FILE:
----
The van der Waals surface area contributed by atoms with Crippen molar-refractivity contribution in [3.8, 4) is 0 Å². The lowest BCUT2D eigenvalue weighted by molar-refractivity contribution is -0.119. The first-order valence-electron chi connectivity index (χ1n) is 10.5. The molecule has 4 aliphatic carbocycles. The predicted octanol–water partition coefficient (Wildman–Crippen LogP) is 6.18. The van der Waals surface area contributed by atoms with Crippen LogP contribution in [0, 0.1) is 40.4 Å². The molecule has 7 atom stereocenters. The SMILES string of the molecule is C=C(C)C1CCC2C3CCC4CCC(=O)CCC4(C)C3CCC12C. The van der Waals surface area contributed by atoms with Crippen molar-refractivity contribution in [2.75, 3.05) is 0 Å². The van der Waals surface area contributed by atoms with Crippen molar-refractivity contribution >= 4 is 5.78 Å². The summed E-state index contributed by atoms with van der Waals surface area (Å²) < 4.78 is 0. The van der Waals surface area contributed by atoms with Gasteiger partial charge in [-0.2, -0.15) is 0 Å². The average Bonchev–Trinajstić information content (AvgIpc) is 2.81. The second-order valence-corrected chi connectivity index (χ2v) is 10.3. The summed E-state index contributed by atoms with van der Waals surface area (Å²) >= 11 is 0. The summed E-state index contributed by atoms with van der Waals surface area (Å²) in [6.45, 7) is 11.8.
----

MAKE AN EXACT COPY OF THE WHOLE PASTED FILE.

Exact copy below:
The van der Waals surface area contributed by atoms with Crippen molar-refractivity contribution in [3.8, 4) is 0 Å². The lowest BCUT2D eigenvalue weighted by molar-refractivity contribution is -0.119. The first-order valence-electron chi connectivity index (χ1n) is 10.5. The molecule has 4 aliphatic carbocycles. The predicted octanol–water partition coefficient (Wildman–Crippen LogP) is 6.18. The van der Waals surface area contributed by atoms with Crippen LogP contribution in [0, 0.1) is 40.4 Å². The molecule has 7 atom stereocenters. The SMILES string of the molecule is C=C(C)C1CCC2C3CCC4CCC(=O)CCC4(C)C3CCC12C. The van der Waals surface area contributed by atoms with Crippen molar-refractivity contribution in [2.75, 3.05) is 0 Å². The van der Waals surface area contributed by atoms with Crippen molar-refractivity contribution >= 4 is 5.78 Å². The summed E-state index contributed by atoms with van der Waals surface area (Å²) < 4.78 is 0. The van der Waals surface area contributed by atoms with Gasteiger partial charge in [-0.2, -0.15) is 0 Å². The average Bonchev–Trinajstić information content (AvgIpc) is 2.81. The second-order valence-corrected chi connectivity index (χ2v) is 10.3. The summed E-state index contributed by atoms with van der Waals surface area (Å²) >= 11 is 0. The summed E-state index contributed by atoms with van der Waals surface area (Å²) in [6.45, 7) is 11.8.